4. Visual Concepts
Because style are very important aspects of gender expression, fashion was a critical factor for my visual inspiration behind this project. I looked to several fashion illustrations and runway pieces when solidifying the style guide for the illustrations and physical components of this project. 

5. Story Development/Character Design
When bringing my work to class for critique, my peers introduced the idea of including different age ranges of dolls for younger audiences to grow with the dolls. This decision brought about the introduction of two new characters:

A fifteen-year-old aspiring designer. She is the younger cousin of Tala. (Originally “Sio”) Angel identifies as a transgender, meaning she does not identify as the gender she was assigned at birth.

An eleven-year-old child living in Santa Monica with their two moms and five younger sibings. They are the captain of the youth basketball team coached by Kaleo. Noa identifies as Non-binary which  refers to individuals who do not identify as a boy or girl.

6. Package Design
When creating the form of the box, I wanted to implement fluidity as it relates to gender. I also wanted detract from the conventional open front-facing box typically used for doll packaging. I also wanted to craft designs that also recognized the importance of sharing the backstory/background of the dolls. Furthermore, I decided to have an open face on the side of the packaging as well. 

Upon researching other doll packages shown in retail stores, I unsurprisingly came across many shades of pink. I love the color, but not for this. I found that the lemon lime green as a primary color would stand out well while remaining playful and engaging.

7. Illustrations
For the graphics, I wanted to implement two art styles to practice illustrating and because I am very inspired by other productions which use multiple styles within their work to expand visual interest. (Ex. Inside Out, The Amazing World of Gumball, etc.Each illustration generally took two hours to complete.

8. Brand Guideline
By this point in my process, I have accumulated the elements needed to solidify my brand guidline. This includes:
  • logomark variations
  • color palette
  • illustration styles
  • typography system

9. Copywriting
Copywriting was another more difficult portion of this project as I had to flucuate between language more suitable for younger audiences and their parents as well. It was important to vary between personal language from the perspective of the characters and informational language to help audiences when implementing storytelling to the packaging. Although I found this element difficult, I enjoy working through the process of articulating my thoughts onto the work before me.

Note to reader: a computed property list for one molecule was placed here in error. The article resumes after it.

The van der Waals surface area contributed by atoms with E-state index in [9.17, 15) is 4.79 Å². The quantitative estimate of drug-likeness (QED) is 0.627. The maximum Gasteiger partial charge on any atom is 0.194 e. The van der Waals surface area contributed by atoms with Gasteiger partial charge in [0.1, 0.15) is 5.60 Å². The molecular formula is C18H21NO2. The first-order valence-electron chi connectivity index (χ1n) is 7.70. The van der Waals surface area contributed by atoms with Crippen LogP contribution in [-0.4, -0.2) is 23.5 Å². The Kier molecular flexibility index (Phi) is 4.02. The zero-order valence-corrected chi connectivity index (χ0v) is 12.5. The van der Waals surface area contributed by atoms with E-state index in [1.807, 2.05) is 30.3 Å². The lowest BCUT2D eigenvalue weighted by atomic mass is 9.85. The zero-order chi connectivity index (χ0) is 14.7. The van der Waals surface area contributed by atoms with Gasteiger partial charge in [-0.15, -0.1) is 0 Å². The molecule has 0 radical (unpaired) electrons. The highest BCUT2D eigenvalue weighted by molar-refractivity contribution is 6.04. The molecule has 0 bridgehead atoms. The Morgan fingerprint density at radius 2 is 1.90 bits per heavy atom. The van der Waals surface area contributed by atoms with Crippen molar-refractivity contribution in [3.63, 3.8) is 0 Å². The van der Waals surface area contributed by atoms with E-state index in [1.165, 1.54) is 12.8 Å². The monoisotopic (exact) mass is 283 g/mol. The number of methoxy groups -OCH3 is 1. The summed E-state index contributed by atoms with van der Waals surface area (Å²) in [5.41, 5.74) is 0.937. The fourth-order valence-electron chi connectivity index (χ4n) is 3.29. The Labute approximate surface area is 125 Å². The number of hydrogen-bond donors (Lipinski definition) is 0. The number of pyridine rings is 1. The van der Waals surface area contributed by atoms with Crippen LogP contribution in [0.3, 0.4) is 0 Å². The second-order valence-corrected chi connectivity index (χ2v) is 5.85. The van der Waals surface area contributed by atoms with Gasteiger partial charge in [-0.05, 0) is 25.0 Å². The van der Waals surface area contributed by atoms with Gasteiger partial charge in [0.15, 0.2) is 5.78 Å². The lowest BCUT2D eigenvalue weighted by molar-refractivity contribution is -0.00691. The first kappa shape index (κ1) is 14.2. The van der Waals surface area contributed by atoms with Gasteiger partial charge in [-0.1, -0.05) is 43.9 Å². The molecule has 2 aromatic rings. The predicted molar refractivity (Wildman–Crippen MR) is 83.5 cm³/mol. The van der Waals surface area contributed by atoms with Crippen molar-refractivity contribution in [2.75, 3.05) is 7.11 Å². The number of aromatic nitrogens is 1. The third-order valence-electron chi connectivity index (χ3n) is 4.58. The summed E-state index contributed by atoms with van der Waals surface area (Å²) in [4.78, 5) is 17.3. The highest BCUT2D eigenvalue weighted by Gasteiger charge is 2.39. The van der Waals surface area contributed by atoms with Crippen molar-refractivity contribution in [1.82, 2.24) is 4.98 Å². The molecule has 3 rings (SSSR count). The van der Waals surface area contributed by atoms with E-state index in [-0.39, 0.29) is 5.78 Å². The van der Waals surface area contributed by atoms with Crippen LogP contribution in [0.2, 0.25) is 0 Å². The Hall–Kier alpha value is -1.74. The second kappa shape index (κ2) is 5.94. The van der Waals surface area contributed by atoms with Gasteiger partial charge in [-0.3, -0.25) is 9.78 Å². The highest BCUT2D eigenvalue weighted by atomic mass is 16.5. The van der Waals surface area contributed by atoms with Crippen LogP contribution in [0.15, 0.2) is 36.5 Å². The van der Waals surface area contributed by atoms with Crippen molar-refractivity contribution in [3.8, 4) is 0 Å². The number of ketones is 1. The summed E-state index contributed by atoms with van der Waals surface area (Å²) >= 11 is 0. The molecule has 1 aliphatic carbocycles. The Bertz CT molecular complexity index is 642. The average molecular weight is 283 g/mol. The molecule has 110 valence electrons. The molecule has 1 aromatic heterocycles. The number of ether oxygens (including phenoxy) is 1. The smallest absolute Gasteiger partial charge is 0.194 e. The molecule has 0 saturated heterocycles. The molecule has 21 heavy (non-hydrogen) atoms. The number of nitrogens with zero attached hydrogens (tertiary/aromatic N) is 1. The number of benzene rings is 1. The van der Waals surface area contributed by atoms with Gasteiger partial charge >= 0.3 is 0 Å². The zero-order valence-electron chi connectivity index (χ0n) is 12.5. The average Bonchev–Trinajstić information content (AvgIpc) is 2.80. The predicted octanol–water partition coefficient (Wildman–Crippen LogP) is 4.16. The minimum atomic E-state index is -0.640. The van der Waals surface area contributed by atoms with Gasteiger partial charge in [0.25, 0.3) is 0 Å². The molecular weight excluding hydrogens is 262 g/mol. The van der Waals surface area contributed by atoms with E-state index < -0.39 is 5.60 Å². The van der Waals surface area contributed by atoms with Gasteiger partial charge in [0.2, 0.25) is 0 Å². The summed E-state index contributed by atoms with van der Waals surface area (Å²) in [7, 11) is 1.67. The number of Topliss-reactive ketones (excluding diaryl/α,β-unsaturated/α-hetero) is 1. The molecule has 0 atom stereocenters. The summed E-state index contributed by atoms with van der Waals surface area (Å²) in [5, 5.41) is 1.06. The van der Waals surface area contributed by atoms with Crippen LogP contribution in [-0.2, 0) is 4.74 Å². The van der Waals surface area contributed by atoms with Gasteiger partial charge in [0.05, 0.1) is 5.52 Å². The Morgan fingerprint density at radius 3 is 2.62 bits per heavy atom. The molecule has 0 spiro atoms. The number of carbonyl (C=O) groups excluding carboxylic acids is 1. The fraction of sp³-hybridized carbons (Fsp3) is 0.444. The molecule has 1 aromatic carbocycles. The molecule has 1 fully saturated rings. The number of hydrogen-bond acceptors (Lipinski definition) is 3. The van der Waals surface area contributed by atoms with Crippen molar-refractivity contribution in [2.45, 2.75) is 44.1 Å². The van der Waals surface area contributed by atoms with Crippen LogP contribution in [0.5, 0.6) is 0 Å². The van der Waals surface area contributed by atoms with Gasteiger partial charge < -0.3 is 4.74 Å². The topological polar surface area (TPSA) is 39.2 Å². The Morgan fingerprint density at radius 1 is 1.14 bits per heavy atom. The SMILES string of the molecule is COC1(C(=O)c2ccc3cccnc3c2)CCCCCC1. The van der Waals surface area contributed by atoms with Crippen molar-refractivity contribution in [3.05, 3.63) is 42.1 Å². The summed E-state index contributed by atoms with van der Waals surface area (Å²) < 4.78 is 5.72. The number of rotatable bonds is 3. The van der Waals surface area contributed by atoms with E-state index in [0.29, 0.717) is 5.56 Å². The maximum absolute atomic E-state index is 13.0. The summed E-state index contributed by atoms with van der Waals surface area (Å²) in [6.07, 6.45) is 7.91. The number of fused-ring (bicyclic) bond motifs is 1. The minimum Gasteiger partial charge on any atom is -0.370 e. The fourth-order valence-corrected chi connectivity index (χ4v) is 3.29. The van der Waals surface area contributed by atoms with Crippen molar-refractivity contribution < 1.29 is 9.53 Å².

10. Construction
  • Dolls
Face: After having watched several doll face-repainting videos, I knew I would have to bite the bullet and try it for myself. After wiping off the original faces painted onto the dolls, I would sketch, repaint, and highlight their faces. On average, each doll took an hour to complete.
Hair: For Tala, I repainted his hair from brown to a soft pink. For Namir, Angel, and Noa, I trimmed and reshaped their hairstyles.
Clothes: To creat new outfits for the dolls, I handmade a few of the tops and bottoms shown on Tala, Kaleo, Namir, and Soleil. For the rest, I repurposed pieces from the dolls original clothing items.  

  • Packaging 
In order to create seemless packaging, I needed to create an exterior and interior sleeve. The interior sleeve would allow me to secure the dolls into place with fishing wire while the exterior sleeve would envelop the closures. Using two layers for the packaging also provided more strength and protection for the dolls.

11. Ad Development
When creating the ad concept for the dolls, I initially wanted to draw from the brand tagline, “Playtime should be as fabulous as you are!”; however, while keeping the concept of playtime in mind, I decided to promote the importance of these dolls. Essentially, I asked myself, “Why do we play?” This brought me to the concept of We Play to... This concept allowed me create ads that would engage with both younger audiences and their gaurdians. 

12. Product Photoshoot
The final element of this project was to create a set that would be used to photograph the dolls. Because the story takes place in Los Angeles, I wanted to integrate a beach,summertime ambience into the set design. I also wanted to maintain the childlike energy associated with playtime.To achieve this look, I wanted to use paper crafts to create the scene.
Upon creating this set, I illustrated the sunset backdrop and the pool, created fake concrete blocks for level changes, and created paper leaves and flowers for a fresh and lush feeling.

Every project is different,
but I will always give it my all from process to presentation.
Thank you for listening.

Brand Strategy
Story Development